PHILADELPHIA — Two days before the World TeamTennis finals, the host and No. 1 seed Philadelphia Freedoms had a problem: Their mascot was missing.
Nettie King, a tribute to WTT founder and Freedoms owner Billie Jean King, is has a giant tennis ball for a head and wears glasses. But the team had no idea where the mascot costume was, with the finals less than 48 hours away. The Philadelphia Inquirer reported the team had shipped Nettie back from Chicago after bringing the mascot west for a match against the Washington Kastles. But, then, nothing. UPS at first said the mascot suit was just delayed by the weather. Then, an update: The mascot was missing, possibly lost somewhere in Philadelphia. The team put out an ABP. Was this a nefarious act, like the time someone stole the Phillie Phanatic’s head?
Nope. By Friday night, UPS had recovered Nettie—it was merely misplaced—and reunited it with Billie Jean King’s team. Drexel’s mascot, a dragon named Mario the Magnificent, was also in attendance as the heavy. (He hugged me as I entered the university’s Daskalakis Athletic Center, but maybe he was secretly patting me down to see if I were smuggling Nettie’s head.)
World TeamTennis—written that way, one word, in camelcase—was founded in 1973 by Billie Jean King, her now ex-husband Larry and several others. It lasted a few seasons in the ‘70s and has been back for good since 1981. Billie Jean King bought the league in 1984 and last year sold it to venture capitalist Mark Ein. She’s still involved as the owner of the Freedoms; the championship trophy is named after her and Larry.
WTT is a streamlined version of tennis. Teams play five sets—men’s and women’s singles, men’s and women’s doubles, and mixed doubles—with no-advantage scoring and points counted normally (from 0–4 instead of love, 15, etc.). Men’s doubles is the first set, followed by women’s doubles, and so on. Sets are first to 5, and every game counts towards a total score. A full match takes between two and three hours, including a halftime. The season only lasts a few weeks; there were six teams in the league this season.
Things are also a little flashier—or, at least as flashy as tennis can get. The court is multi-colored. The arenas play music between points (“Philadelphia Freedom,” the song Elton John wrote for Billie Jean King, is played most often). There are mascots, at least now that UPS has found Nettie. It’s all very family-friendly: It was a rare event in Philadelphia where the mayor showed up and he wasn’t booed.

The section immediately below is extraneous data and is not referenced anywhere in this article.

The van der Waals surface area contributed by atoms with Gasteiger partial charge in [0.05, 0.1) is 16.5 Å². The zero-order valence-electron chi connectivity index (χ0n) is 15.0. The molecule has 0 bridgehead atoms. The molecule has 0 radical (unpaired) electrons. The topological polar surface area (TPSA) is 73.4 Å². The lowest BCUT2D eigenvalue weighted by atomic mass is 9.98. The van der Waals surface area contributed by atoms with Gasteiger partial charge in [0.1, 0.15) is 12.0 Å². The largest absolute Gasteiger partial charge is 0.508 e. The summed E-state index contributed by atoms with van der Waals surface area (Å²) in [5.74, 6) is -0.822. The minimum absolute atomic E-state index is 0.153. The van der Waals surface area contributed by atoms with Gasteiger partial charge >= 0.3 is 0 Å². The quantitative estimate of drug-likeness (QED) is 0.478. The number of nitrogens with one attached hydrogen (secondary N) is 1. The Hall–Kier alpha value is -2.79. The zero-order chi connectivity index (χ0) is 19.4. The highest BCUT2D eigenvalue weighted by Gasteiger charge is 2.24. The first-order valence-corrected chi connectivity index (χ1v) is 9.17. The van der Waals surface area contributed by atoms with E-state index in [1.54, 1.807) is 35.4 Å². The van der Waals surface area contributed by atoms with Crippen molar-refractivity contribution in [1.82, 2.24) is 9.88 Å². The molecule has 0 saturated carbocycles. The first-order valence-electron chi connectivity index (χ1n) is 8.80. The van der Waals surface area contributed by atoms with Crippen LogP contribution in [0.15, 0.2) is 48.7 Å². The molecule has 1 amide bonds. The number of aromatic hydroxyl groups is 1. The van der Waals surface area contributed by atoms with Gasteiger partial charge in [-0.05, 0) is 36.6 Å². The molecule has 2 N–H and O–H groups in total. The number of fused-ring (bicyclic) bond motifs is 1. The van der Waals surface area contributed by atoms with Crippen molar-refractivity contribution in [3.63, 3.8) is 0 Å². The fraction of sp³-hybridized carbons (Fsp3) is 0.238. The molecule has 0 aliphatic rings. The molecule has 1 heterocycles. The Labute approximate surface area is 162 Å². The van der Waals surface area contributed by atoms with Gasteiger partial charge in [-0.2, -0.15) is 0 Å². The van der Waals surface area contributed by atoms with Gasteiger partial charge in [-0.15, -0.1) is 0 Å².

Unfortunately for Nettie, she didn’t have much to watch at first on Sunday. The opening match, men’s doubles, went 5-3 in favor of the Springfield (Missouri) Lasers. Philly went 12-2 this season, while the second-place Lasers went 8-6; Philly outscored them 67-49 in regular season play. But the Lasers had just acquired Marcelo Demoliner, the top doubles player this season and ranked No. 54 in the world, three days ago. (The trade deadline is apparently “before the championship game.”) It worked out: Demoliner and Miomir Kecmanovic won the last three games of the first set over Kevin King and Fabrice Martin to win it.
The second set went even worse for Philadelphia. Taylor Townsend double-faulted four times and the Lasers went up 10-5 after two sets. Springfield looked like it might capture its first WorldTeam Tennis title in 23 years of existence.
But the Freedoms fought back. Martin and Townsend, playing mixed doubles, won their set 5-2. Martin consistently hyped up the crowd. Townsend, the WTT female MVP this season, won the first two games of the fourth set. It was tied. The DAC got pretty loud. People in the crowd danced to what I believe was an instrumental version of Salt-N-Pepa’s “Push It.”
By the time the women’s singles match was over, Townsend had rolled over Vania King 5-2. In almost a blink the Freedoms suddenly led, 15-14. Kevin King, in the final singles match, continued the push: He led the set over Miomir Kecmanovic, 3-1, giving Philadelphia an 18-15 lead. And he was up 3-0 in a game.
But Kecmanovic fought back and won. Then he broke King, who double-faulted twice. Then he won another point and tied the game and eventually was serving to win it. The Philadelphia crowd was suddenly quiet. And then, the saddest confetti in history.
The Springfield Lasers had won. Marcelo Demoliner celebrated as if he’d been with the team for all 23 years of its existence, instead of just the last three days. (A few thousand dollars in prize money surely didn’t hurt.) Freedoms owner Billie Jean King then had to pose with the team that had just beaten her’s, and with the trophy named after her. Rough. At least she had Nettie.